LGBT Rights in India
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Lesbian, gay, bisexual, transgender and intersex (LGBTI) people in India face legal and social difficulties not experienced by non-LGBT persons. Sexual activity between people of the same gender is illegal and same-sex couples legally cannot marry or obtain a civil partnership. As of 2018, however, the Supreme Court is all set to reconsider whether to legalise same-sex sexual activity and a draft Uniform Civil Code, if approved in its current form, would legalise same-sex marriage in India.
Since 2014, "hijras" in India, have been allowed to change their gender without sex reassignment surgery, and have a constitutional right to register themselves under a third gender. Additionally, some states protect hijras through housing programmes, welfare benefits, pension schemes, free surgeries in government hospitals and others programmes designed to assist them. There are approximately 4.8 million hijras in India.
Over the past decades, LGBT people have gained more and more tolerance in India, especially in big cities. Nonetheless, most LGBT people in India remain in the closet, in fear of discrimination from families, who see homosexuality as shameful. Reports of honour killings, attacks, torture, and beatings against members of the LGBT community are also common in India.
Public opinion regarding LGBT rights in India is complex. According to a 2016 poll by the International Lesbian, Gay, Bisexual, Trans and Intersex Association, 35% of Indian people were in favor of legalising same-sex marriage, with 35% were opposed to its legalisation. A survey by the Varkey Foundation found that support for same-sex marriage was higher among 18-21 year olds at 53%.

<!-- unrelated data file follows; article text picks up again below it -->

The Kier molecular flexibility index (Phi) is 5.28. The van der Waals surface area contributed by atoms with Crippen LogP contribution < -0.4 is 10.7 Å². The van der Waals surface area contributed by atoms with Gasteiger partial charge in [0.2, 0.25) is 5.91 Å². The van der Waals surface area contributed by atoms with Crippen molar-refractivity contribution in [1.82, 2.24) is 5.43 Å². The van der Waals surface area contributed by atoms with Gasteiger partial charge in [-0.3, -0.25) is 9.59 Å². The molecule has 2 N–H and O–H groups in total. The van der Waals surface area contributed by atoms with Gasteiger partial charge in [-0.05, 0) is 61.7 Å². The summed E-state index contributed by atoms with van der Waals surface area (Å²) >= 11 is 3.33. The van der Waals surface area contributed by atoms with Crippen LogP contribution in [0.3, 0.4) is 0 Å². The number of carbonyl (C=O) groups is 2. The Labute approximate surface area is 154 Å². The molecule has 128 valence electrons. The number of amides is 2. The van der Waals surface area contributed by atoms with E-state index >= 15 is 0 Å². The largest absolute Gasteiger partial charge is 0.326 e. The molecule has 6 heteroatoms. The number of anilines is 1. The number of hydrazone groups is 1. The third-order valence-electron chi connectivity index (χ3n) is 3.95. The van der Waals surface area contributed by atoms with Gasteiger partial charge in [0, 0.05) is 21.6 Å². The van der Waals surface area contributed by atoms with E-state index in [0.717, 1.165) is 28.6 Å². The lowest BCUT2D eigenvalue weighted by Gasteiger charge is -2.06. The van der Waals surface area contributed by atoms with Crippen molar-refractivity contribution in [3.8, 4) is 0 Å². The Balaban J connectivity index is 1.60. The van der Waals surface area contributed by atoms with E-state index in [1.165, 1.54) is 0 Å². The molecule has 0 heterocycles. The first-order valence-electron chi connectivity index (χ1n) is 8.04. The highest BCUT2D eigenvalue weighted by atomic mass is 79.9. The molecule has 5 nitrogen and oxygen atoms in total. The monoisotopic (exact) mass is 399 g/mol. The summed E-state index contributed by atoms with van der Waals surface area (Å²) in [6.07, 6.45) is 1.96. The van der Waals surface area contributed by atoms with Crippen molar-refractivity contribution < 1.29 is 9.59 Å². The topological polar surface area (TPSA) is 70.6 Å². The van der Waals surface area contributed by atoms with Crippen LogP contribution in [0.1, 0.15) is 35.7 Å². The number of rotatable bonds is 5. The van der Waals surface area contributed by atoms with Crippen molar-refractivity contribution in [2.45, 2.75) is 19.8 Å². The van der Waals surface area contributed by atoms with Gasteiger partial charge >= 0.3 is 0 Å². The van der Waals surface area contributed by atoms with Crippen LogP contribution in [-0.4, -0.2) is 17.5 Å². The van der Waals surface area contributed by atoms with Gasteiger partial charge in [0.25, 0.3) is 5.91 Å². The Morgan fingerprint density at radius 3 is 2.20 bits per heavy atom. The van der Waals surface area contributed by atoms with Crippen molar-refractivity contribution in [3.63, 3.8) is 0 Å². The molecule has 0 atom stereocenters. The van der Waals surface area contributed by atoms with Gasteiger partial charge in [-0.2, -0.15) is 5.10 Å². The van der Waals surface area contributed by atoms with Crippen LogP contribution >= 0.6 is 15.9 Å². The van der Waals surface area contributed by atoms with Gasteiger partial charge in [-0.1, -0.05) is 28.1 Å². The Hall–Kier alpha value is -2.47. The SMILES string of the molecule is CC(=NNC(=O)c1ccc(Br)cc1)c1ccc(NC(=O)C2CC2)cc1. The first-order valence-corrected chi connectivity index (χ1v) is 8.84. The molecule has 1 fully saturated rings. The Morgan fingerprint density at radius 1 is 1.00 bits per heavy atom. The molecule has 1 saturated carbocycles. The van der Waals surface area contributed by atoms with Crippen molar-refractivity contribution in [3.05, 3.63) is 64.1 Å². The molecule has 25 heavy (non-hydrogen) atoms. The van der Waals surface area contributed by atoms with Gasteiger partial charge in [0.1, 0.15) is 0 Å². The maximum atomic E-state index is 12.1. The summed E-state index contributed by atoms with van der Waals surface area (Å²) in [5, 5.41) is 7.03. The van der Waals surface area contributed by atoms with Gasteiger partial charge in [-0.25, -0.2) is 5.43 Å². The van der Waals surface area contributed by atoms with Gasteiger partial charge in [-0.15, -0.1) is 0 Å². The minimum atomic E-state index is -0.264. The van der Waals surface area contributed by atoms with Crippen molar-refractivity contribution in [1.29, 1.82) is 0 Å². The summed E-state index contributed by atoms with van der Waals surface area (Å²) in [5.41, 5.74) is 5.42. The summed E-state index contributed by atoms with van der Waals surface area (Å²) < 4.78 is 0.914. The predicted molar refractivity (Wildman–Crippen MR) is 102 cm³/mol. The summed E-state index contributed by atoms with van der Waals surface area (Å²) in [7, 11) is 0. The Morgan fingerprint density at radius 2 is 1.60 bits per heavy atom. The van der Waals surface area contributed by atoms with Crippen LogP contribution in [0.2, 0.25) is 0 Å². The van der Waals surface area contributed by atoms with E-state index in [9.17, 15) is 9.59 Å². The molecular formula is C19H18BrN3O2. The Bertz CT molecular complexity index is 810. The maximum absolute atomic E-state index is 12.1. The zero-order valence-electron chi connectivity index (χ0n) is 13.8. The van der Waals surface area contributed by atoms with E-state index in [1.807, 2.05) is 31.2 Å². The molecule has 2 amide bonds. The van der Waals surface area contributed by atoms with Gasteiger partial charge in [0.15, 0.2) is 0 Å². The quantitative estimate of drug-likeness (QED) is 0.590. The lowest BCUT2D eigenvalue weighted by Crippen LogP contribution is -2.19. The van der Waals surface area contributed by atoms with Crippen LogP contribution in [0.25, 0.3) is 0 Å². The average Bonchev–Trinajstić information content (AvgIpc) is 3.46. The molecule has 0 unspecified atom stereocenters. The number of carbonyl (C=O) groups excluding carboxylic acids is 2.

According to a 2017 poll carried out by ILGA, 58% of Indians agreed that gay, lesbian and bisexual people should enjoy the same rights as straight people, while 30% disagreed. Additionally, 59% agreed that they should be protected from workplace discrimination. 39% of Indians, however, said that people who are in same-sex relationships should be charged as criminals, while a plurality of 44% disagreed. As for transgender people, 66% agreed that they should have the same rights, 62% believed they should be protected from employment discrimination and 60% believed they should be allowed to change their legal gender.
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